North

N.W.T. teachers to experiment with less class time, more prep time

The N.W.T. Teachers' Association, the N.W.T. Superintendents' Association and the territorial government are launching a three-year pilot program to reduce class hours by up to 100 hours per year.

Teachers to use extra time for planning and professional development

AnnaLee Mcleod teaches Gwich'in Studies in this file photo. N.W.T. teachers will begin experimenting with less classroom instruction time starting this fall. (CBC)

The N.W.T. Teachers' Association, the N.W.T. Superintendents' Association and the territorial government are launching a three-year pilot program to reduce class hours by up to 100 hours per year.

The plan, which will go into effect at the start of the 2017-2018 school year, is for teachers to use the hours for planning and professional development in order to increase the quality of teaching during the remaining instructional hours.

It's an outgrowth of recent contract negotiations between teachers and the territorial over workloads. Teachers in the territory work an average of 52 hours per week, per a 2013 study. 

High school students in the N.W.T. receive 1,045 instructional hours annually, the highest level in the country according to the territorial government. The Canadian average is 940. After the reduction, N.W.T. students from Grade 1 to Grade 12 will receive a minimum of 945 instructional hours.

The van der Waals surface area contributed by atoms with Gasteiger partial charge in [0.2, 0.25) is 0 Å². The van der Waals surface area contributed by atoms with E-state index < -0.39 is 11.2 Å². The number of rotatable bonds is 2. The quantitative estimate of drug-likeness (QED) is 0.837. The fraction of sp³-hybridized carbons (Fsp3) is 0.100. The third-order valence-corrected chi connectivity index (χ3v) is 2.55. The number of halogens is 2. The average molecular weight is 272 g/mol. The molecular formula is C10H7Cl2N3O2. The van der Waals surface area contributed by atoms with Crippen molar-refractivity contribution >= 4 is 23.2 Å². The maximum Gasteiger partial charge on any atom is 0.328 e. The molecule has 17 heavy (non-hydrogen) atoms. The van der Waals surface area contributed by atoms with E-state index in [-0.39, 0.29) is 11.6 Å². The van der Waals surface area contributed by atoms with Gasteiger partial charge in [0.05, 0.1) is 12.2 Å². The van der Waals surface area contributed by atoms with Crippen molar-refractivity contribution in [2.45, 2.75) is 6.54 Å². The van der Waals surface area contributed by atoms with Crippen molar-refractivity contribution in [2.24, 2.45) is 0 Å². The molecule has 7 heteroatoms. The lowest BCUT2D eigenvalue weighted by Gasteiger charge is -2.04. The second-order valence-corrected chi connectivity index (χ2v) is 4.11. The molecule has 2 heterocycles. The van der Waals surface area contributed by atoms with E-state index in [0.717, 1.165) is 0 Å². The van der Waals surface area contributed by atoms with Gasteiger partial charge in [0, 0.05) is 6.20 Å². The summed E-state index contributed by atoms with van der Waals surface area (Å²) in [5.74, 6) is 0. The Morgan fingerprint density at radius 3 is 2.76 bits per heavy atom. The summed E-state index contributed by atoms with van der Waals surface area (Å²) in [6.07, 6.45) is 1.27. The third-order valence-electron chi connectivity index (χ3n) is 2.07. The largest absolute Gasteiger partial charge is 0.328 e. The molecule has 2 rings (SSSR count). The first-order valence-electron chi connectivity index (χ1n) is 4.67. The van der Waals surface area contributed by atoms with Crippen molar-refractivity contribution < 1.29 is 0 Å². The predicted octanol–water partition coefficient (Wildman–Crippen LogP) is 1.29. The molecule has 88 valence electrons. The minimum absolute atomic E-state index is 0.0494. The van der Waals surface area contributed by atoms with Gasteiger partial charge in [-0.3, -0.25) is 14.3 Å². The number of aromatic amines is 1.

Shannon Barnett-Aikman of the N.W.T. Superintendents' Association (left), Fraser Oliver of the N.W.T. Teachers' Association (centre) and Rita Mueller of the territorial government (right) discuss changes to instructional hours for N.W.T. teachers on Monday. (CBC)

In a news conference on Monday, Rita Mueller, the assistant deputy minister for the N.W.T's department of education, said the change will be positive for both teachers and students.

"Teachers are working evening, weekends and holidays to get work done," Mueller said. "Having structured, embedded planning time for teachers has been proven to positively impact their overall wellness and overall student outcomes."

What will it look like?

Fraser Oliver, the president of the N.W.T. Teachers' Association, has met with superintendents and principals to discuss the change. He said it will be up to each school to decide how it will reduce class hours.

He says the pilot program is not mandatory and schools may reduce less than the maximum 100 hours.

"We were speaking to one principal last week… they were looking at doing a half day on Monday morning," Oliver said. 

He said other schools are looking at taking full days off, while others are looking at reducing each school day by about 35 minutes.

Schools represented by the Yellowknife Catholic Schools board are not yet part of the pilot program, but Oliver said he hopes to include those schools once contract negotiations with teachers are finalized.

The plan to reduce instructional hours still requires an amendment to the N.W.T. Education Act.

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